As mentioned in my homemade secret santa post I mentioned that every year between Christmas and New Year we get together with the extended family to celebrate Christmas. It's always noisy, chaotic and full of food and drink, just as Christmas should be!
This year we were responsible for the vegetarian main and a dessert for the cooked lunch and a salad and baked treats for the buffet supper.
For the main I decided to make Homity Pie, this is is, a totally classic, Cranks recipe, from the Cranks Recipe Book. For anyone who doesn't know Cranks they have been championing wholesome vegetarian food for years, I believe they started in the 60s in Carnaby Street, but I could be wrong. Also as far as I know they were sold some years ago and now are far more commerical and therefore just not the same, but the good old recipes are still amazing. Homity Pie is basically a wholemeal pastry case with a potato, onion and cheese middle. It is very filling and warming so perfect for a winters day or a subsitute for a roast dinner for someone who doesn't eat meat. I was feeding the five thousand so made 3.5 times the amount in the recipe below. I also made a mini pie for my cousin's little one who is coeliac and therefore can't eat gluten. This was exactly the same but I subsituted the pastry for a gluten free version made with 1oz of Doves Farm Gluten Free flour and 1/2 oz of butter and a dash of water. This pastry is far more crumbly than normal pastry so you may well need to piece it together and fill in any cracks.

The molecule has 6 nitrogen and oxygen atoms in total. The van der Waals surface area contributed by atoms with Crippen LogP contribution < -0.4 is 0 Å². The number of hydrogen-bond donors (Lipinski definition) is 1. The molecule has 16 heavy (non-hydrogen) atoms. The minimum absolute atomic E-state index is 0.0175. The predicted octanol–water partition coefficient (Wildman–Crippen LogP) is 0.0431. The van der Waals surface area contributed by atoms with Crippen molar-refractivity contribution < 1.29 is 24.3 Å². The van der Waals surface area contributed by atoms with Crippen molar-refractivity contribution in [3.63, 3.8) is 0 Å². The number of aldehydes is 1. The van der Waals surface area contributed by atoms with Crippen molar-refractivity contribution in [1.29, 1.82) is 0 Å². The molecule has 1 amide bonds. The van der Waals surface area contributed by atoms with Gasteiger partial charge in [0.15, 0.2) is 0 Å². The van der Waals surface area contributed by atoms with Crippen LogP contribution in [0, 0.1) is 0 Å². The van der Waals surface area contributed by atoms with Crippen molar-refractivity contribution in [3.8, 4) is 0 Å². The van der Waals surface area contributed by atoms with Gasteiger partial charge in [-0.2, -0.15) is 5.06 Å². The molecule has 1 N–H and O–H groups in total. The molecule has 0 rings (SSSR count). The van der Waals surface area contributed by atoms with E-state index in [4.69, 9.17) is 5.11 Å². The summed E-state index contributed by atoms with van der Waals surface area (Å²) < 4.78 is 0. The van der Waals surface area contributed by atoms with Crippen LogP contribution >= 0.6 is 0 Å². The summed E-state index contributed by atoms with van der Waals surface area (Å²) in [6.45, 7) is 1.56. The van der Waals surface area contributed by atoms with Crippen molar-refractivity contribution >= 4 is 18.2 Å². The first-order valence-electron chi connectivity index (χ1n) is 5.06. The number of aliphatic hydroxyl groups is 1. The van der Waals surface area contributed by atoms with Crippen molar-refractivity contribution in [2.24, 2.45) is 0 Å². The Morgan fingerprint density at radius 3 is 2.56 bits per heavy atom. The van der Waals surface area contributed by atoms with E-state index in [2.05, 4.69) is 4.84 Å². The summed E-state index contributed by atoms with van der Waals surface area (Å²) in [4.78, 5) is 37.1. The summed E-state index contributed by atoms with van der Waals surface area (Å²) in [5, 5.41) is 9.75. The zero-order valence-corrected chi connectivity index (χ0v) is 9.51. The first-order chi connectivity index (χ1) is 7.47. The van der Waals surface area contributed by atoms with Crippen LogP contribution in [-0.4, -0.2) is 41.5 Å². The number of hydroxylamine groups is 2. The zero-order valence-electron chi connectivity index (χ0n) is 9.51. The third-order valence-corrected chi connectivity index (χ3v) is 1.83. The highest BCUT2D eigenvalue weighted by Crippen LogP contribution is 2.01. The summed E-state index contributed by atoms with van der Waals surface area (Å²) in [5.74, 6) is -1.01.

One of the large homity pies
The mini gluten free homity pie
For the dessert my mum made creme caramel's. She is the queen of this simple, but difficult to perfect, recipe and her creme caramels always turn out perfectly. Plus when my cousin's little boy was about two and quite a fussy eater he wolfed one down in about 3 seconds flat and looked up for more, so we thought we had no choice but to make them again for him!
Lots of creme caramels in a useful cardboard box
And one turned out
For the salad I made a barley middle eastern salad which is adapted from a recipe on www.simplyrecipes.com. The barley is studded with jewels of preserved lemons, pistacios, pomegranates and dried apricots. I absolutely love preserved lemons and the pomegrante seeds give this a lovely burst of flavour. Barley is such a low cost filling and healthy grain which is fab chucked into soups and stews to turn them into a meal in themselves. I also think it feels very comforting, which is great at this time of year.
The finished salad in a less than beautiful 'serving bowl'
My sister made a variety of cakes and cookies for the supper. She made the cupcakes in this post plus some chocolate ones with chocolate icing which are basically made with just the chocolate sponge in this recipe plus the same icing but with the addition of some salted caramel sauce on the side for people to drizzle over. These were both piped with a Wilton 2D nozzle and the vanilla ones topped with a little glitter. She also made the same cupcakes with Dove's Farm Gluten Free Self Raising flour for my cousin child.
The lemon loaves are these, but in mini paper loaf cases which I found in a little gift shop.
Finally she made some cookies, which were based on the same recipe as these but as well as chunks of white chocolate she added chunks of biscuit, fudge and mini marshmallows to turn them into rocky road cookies and then made some vanilla ones with chocolate chunks. Which are the same recipe but with the cocoa subsitutued with extra flour.